The comments were made inside Trump Tower, in New York, on January 16, 2017, four days before the President was inaugurated and two days before the US public holiday Martin Luther King Jr Day.
Mr Warhol – who attended the meeting as he worked with the Drum Major Institute – claimed to have been “surprised and deeply offended” by the leader’s remarks and felt that President Trump acted insensitively during the meeting with Martin Luther King III.
He added that no one in the room felt able to “call out his ridiculous and offensive comments”, in references to his claims about listening to the black community.
Mr Warhol continued: “It was the craziest thing, we walked into the office, we didn’t ask about the merchandise and memorabilia.
“He wasn’t there to discuss foreign relations or Shaquille O’Neal’s sneaker, which is why it was so odd.
“I remember he started bragging about these black athletes – he’s not their friend, he’s using them as trophies and props in a reality TV show that never ended.
“There was ‘The Apprentice’ and now it’s ‘The Apprentice White House’ version, it’s all a photo-op and a TV show and in reality you know he doesn’t have a strong relationship with the black community.”
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The comments moved Mr Warhol to quit his full-time job as a lawyer in August last year – now he impersonates President Trump and creates art about the US leader.
He said: “I thought this was going to be a serious meeting with the son of Martin Luther King Jr and he would be more toned down.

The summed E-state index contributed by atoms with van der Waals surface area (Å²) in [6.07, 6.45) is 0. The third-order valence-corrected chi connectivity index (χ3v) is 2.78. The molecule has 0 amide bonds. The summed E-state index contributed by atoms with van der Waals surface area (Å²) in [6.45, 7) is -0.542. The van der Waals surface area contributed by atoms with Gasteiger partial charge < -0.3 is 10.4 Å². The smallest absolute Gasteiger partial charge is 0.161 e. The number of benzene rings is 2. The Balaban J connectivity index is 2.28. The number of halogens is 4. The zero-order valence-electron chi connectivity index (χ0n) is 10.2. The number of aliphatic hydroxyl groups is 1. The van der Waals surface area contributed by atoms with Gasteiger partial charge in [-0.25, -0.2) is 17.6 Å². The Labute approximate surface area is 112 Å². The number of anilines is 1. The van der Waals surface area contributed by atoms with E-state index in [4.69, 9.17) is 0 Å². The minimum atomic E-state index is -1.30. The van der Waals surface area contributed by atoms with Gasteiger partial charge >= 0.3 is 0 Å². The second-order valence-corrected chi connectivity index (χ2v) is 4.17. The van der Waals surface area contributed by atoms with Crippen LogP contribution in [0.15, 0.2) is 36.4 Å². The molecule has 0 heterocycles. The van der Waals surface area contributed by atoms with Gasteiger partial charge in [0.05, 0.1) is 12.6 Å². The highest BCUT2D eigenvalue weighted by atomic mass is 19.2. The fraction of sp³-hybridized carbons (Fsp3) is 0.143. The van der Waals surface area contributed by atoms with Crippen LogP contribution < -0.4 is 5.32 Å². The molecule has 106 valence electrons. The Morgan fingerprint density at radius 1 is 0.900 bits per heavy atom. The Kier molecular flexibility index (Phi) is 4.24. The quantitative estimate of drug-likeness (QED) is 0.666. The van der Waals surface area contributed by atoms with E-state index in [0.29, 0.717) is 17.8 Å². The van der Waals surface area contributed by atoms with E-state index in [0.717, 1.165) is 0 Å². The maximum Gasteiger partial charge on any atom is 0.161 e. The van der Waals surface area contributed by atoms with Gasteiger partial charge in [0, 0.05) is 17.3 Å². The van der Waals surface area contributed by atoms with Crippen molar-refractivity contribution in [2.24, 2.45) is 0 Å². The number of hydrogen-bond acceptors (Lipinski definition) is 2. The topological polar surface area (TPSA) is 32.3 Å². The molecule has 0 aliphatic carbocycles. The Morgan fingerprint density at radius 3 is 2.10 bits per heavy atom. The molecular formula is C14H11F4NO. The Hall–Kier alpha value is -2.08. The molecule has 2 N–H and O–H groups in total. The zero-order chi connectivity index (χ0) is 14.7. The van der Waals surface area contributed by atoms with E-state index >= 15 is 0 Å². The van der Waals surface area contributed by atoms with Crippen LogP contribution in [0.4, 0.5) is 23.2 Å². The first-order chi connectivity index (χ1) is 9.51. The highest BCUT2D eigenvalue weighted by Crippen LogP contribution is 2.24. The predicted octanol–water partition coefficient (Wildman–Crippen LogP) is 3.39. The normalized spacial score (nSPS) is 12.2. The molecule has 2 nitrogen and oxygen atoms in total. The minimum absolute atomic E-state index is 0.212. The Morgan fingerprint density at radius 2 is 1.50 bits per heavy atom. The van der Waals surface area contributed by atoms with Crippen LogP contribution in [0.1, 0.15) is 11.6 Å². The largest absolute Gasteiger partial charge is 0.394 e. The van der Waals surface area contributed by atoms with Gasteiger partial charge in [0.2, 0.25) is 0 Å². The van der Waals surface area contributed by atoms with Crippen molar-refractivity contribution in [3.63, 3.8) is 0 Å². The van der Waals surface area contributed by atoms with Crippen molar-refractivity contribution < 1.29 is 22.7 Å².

“I was upset as a white person. I can’t imagine how others, like Martin Luther King III felt… It’s a huge concern and I hope that African-Americans especially are very aware.
“President Trump is a big boy, he said this stuff and now hopefully more people come to the realisation that he’s hurting our democracy and communities across the United States.
“Even though he was funny on ‘The Apprentice’ he should not be President.”
Earlier this year Mr Warhol, who regularly dons orange make-up and a blonde-wig to impersonate the leader, registered as a candidate for president.
He claimed the decision was part of his “anti-Trump activism” and urged people to vote for Joe Biden instead of him.
Mr Warhol said: “In the US everybody agrees that this is the most dramatic year after George Floyd and coronavirus – it’s the election for our lives and I hope our new president is Biden.”
When contacted by Express.co.uk, the White House did not deny the comments made by President Trump but insisted he had worked to benefit black American communities.
They said: “Donald Trump’s record as a private citizen and as president has been one of fighting for inclusion and advocating for the equal treatment of all.
“Anyone who suggests otherwise is only seeking to sow division and ignore the President’s work for underserved communities.”
The White House pointed to his “groundbreaking criminal justice reform”, Opportunity Zones job creation, “prioritising” funding for Historical Black College and Universities (HCBU) and “building the most inclusive economy in American history”.
They added: “The President is grateful for his support among Black Americans, and their many contributions to helping make America great.”